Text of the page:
Barn Quilt Locations
4145 East State Route 296, Urbana
Barn Owners: Larry and Jan Dagger
Quilt Square: "Bovine Star"
Sponsors: Dagger Farms & Dagger Seed Service
This barn has been in the family for five generations, spanning 118 years. Jacob Dagger purchased the farm in 1890. To the best of knowledge, the bank barn was one of the earliest structures built on the farm. The bottom of the barn was constructed from railroad car timbers from cars being dismantled for refurbishing in Urbana. Several floor joists still show railroad markings on them. The upper levels of the barn are pinned and are finished with tongue and groove siding. The original slate roof with the name DAGGER imprinted on it was visible from the road but was replaced by a metal roof twenty years ago for economic reasons. The original stone foundation made from stones found on the farm has been replaced by concrete blocks.
Originally, the barn's primary use was to stall the work horses, and it's design also enabled cows to be milked in the milking area. A large mow allowed an abundant amount of loose hay to be stored in it. Today, several thousand square bales of hay and straw can be stored in the mow. Horses are still stalled in an upgraded area below the hay mow.
The five generations that have worked this family farm include the family members of Jacob Dagger, Rolly Dagger, Carl Dagger, Larry Dagger, and Jason and Justin Dagger. A variety of livestock and crops have been raised on the farm over the years including tobacco, wheat, soybeans, oats, hay and corn. Livestock raised since 1890 include horses, sheep, chickens, goats, hogs and cattle. The farm's main focus today is hay, row crops, and cattle. Since the farm presently consists of over 200 brood cows, beef was selected as the feature woven into our quilt design. At this time, the primary builder of the barn is unknown, but the barn's function remains the same - the center of the farm.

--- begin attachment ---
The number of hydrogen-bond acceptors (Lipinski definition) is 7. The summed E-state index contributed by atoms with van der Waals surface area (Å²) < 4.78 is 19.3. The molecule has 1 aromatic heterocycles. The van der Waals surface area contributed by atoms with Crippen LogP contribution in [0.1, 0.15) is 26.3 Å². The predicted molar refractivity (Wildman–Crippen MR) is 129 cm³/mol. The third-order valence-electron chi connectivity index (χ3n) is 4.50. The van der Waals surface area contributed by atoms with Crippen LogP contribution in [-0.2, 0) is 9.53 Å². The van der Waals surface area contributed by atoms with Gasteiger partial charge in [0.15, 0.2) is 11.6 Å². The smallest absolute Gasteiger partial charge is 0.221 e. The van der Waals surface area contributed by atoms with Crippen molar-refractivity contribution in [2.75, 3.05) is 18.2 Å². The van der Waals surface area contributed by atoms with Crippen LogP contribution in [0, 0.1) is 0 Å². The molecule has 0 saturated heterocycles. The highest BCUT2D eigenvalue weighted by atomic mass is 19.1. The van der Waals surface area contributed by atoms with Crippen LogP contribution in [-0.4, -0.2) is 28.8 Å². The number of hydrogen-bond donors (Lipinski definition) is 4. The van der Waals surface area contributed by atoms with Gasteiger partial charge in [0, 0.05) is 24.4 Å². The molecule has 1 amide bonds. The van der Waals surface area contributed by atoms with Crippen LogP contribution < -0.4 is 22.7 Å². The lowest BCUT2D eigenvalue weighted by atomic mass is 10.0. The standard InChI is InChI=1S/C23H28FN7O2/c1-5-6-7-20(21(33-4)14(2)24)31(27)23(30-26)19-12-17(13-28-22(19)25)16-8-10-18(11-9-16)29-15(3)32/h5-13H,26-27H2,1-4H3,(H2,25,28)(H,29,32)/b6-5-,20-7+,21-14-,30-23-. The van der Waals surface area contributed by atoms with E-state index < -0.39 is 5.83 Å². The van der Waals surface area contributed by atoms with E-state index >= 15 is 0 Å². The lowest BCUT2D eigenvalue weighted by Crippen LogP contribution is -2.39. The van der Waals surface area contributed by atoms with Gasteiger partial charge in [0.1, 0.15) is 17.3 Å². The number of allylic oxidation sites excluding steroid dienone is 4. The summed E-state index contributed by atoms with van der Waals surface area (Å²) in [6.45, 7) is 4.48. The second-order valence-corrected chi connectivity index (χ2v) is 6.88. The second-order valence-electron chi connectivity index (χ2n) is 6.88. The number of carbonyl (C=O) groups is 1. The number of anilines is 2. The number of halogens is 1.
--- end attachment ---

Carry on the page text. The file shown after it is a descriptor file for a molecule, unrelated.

We are honored and proud to display a Champaign County Barn Quilt. We believer our 1800's barn helps represent the rich heritage and classic family traditions symbolic of Champaign County.
The quilt pattern, an Ohio Star variation, was chosen because several of our family members are graduates of The Ohio State University and all family members are Buckeye fans. The steer head represents the beef production characteristic of the farm. The selected quilt pattern uniquely showcases the Buckeye/Beef focus and allowed us to incorporate the colors representative of the universities and colleges from which all of our immediate family members and their spouses have earned degrees: The Ohio State University, Bowling Green State University, Ball State, University of Dayton, Rhoades State, Urbana University, Wilmington College, Southern Illinois, and the University of Kentucky.
Champaign County is conveniently nestled in the heart of west central Ohio.
- Established in 1805
- 30 miles from Columbus or Dayton; 10 miles from Springfield
- Serviced by U.S. Routes 68 and 36; within 15 miles of Interstates 70 and 75
- Blend of service, retail, manufacturing and agricultural businesses
- Miles of bike trails, hiking trails, rivers and wooded area wind its way through the county
- Population approximately 39,800; 428 square miles
- Quaint shopping, dining and art/antique shops
- Home to Warren Grimes the "father of aviation lighting"
- Well-known Champaign Countians include: William Saxbe, Clancy Brown, Johnny Appleseed and A.B. Graham
- Airport: Grimes Field (General Aviation)
- Home to Urbana University
- Destinations: Simon Kenton recreation trails, Cedar Bog, Ohio Caverns, Johnny Appleseed Museum, Mad River, Champaign County Fairgrounds, Kiser Lake State Park